The city has said R3.4-billion in relief is available to registered and qualifying indigent residents. On the ground, some residents have criticised the city’s criteria as being too stringent.
Ledger notes that the transfers from the National Treasury to municipalities are in the form of an unconditional grant. This means a municipality is lawfully entitled to provide fewer households with basic services than it has received funding for. Stringent qualifying criteria often form the barrier to entry.
R78-billion was allocated in the 2021 budget for the municipal equitable share — however, the amount is expected to decline by 0.4% in the medium term.
Poor economic growth rates and rising unemployment means more South Africans are unable to pay for municipal services and most municipalities — particularly outside of the metros — do not raise a substantial portion of their own revenue. Additional funds are commonly diverted to other operational requirements.
“The municipalities are not stealing the money; they’re not doing anything illegal. It’s a flaw in the oversight system,” said Ledger.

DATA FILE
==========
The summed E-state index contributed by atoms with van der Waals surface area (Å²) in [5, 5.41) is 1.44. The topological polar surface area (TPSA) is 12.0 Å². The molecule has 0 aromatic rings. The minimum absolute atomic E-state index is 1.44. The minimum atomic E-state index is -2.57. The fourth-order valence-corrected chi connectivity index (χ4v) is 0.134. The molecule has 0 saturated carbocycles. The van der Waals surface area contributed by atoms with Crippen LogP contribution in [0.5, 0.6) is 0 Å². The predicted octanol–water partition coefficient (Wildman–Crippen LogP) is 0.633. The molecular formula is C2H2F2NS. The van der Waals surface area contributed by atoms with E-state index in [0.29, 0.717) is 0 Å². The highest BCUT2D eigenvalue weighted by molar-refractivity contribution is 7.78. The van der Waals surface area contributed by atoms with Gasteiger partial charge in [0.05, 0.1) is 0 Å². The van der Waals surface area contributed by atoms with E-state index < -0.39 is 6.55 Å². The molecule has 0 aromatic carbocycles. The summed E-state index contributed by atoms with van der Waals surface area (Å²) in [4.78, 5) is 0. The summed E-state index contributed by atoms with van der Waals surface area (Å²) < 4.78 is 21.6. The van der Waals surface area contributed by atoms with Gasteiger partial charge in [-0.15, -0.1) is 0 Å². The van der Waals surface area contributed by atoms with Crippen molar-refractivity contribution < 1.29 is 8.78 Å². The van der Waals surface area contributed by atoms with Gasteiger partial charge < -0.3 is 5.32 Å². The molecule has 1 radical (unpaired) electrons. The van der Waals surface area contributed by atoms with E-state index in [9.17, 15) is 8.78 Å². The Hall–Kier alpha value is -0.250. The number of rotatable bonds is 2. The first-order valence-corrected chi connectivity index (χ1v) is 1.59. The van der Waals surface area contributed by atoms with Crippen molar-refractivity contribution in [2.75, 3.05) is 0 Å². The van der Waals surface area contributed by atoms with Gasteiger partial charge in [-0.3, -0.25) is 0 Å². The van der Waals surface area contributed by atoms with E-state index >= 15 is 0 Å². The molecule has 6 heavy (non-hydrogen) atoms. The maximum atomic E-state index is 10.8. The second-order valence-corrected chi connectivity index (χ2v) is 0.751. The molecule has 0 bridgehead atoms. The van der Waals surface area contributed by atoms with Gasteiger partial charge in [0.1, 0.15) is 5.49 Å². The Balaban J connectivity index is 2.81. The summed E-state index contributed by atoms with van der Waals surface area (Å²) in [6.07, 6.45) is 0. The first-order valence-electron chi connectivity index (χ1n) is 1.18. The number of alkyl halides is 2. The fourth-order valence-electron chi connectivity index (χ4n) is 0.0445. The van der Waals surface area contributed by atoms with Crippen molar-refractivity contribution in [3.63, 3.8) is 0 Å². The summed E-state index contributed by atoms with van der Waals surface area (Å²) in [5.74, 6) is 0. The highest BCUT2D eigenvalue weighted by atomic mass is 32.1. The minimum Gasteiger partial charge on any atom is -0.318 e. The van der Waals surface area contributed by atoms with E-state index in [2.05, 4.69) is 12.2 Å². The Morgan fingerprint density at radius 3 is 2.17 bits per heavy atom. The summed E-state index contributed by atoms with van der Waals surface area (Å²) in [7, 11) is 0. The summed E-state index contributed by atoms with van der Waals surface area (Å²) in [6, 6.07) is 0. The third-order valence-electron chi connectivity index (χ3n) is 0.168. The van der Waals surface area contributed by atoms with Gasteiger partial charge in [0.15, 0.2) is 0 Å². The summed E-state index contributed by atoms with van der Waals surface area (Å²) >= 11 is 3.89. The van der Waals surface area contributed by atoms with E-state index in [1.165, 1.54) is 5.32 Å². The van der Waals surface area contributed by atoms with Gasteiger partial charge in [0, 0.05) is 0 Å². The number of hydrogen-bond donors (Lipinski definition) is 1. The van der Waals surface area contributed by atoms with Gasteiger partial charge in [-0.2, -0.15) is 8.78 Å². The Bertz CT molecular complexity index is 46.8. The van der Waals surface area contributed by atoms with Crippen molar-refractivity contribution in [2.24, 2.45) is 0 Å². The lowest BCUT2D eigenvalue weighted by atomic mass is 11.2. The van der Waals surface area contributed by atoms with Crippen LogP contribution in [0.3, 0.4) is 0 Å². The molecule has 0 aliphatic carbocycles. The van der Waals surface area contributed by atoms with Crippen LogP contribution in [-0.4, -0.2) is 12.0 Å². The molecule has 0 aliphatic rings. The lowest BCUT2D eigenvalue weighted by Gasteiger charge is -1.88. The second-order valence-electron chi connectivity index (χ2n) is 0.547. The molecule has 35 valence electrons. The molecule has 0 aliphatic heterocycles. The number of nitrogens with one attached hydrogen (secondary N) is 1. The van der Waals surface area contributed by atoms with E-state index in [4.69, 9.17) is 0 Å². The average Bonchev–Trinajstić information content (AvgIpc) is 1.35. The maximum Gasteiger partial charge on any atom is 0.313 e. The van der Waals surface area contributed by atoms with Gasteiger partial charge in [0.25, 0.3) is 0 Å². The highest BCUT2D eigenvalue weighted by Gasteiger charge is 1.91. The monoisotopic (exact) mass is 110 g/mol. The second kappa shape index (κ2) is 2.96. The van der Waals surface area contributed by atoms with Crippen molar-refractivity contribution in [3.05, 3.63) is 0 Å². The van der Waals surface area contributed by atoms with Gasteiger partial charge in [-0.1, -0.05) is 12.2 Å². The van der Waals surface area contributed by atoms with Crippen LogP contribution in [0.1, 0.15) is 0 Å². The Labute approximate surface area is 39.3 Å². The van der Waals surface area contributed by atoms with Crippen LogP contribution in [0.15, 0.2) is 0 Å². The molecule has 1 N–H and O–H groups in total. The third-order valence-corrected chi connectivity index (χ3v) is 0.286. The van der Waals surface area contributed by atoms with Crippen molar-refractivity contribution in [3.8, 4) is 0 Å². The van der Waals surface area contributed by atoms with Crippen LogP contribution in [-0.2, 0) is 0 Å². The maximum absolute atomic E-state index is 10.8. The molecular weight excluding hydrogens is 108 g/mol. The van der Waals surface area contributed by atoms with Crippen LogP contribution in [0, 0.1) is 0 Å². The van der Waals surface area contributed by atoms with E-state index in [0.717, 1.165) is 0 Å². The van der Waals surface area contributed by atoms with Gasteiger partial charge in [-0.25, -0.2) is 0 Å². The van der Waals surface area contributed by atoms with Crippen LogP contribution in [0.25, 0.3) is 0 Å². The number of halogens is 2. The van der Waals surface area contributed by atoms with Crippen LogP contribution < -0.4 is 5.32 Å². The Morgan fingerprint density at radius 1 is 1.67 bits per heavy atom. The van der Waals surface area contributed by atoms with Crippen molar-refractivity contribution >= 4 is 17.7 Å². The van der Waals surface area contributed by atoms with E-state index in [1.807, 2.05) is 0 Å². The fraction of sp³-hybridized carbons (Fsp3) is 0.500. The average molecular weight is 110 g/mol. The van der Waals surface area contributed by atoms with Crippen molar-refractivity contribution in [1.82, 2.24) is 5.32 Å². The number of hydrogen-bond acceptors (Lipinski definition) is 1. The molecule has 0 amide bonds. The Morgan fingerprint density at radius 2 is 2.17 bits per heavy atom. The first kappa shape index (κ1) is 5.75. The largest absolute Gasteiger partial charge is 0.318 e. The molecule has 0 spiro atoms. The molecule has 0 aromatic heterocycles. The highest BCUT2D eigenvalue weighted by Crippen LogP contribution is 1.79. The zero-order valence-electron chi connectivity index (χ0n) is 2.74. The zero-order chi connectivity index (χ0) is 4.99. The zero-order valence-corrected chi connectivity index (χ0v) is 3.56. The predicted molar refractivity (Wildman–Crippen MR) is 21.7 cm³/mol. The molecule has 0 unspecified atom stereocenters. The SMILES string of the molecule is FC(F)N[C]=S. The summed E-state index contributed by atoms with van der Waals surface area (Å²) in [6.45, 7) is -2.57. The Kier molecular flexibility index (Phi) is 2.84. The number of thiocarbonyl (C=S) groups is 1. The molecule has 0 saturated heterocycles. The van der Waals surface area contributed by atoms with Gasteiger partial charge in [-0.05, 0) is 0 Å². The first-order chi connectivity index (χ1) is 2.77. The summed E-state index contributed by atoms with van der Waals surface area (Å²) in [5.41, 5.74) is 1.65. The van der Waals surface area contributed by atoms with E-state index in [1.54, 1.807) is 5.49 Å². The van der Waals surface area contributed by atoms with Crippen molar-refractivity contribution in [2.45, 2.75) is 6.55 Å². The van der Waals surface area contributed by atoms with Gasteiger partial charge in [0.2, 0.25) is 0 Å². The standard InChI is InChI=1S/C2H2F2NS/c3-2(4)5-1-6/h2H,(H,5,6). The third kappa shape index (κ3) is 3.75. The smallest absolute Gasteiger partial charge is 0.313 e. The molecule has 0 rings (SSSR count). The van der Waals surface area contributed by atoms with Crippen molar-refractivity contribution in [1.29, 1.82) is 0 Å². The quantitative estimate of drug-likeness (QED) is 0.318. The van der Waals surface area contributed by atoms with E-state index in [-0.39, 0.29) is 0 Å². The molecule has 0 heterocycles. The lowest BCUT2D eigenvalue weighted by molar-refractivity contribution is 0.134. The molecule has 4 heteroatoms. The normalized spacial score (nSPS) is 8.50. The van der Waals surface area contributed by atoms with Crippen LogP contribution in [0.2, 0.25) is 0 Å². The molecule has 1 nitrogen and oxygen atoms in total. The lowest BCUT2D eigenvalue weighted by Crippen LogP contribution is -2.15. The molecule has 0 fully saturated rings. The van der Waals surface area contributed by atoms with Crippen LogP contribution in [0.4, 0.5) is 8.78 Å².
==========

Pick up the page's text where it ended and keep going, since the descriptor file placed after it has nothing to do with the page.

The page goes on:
ANC-led eThekwini, which has South Africa’s highest indigent population, decided against the use of an indigent register, opting instead for property value targeting. The metro’s social package programme costs more than R4.7-billion.
The metro is, however, plagued by faulty and ageing water infrastructure, meaning basic water access is a challenge. According to the Municipal Indigent Policy Framework, residents should not be excluded from FBS because the necessary infrastructure is not in place. Often indigent households in informal settlements or backyard dwellers who are not on the municipal system miss out on support.
Less than 150,000 non-indigent households receive free services due to billing issues, Pari’s report notes. However, in some instances suspected corruption and maladministration is to blame.
In Pietermaritzburg (Msunduzi Municipality), Daily Maverick reported that more than 21,000 electricity consumers with prepaid meters are not being charged for the power they consume. They appear not to be on Eskom’s free basic electricity programme.
For Ledger, the first step to broadening indigent access to FBS is introducing a national standard for indigent registration. A further step would be converting the funding from the equitable share into a conditional grant exclusively for free basic services.
“But converting it into a conditional grant isn’t that straightforward… the thing is, we can do a hell of a lot better than we’re doing at the moment.
“Even in very well-managed municipalities that get clean audits, there are significant numbers of households that are sacrificing food expenditure to pay their municipal accounts. In worse-managed municipalities, households are not even getting reliable or quality services in return for this sacrifice.” DM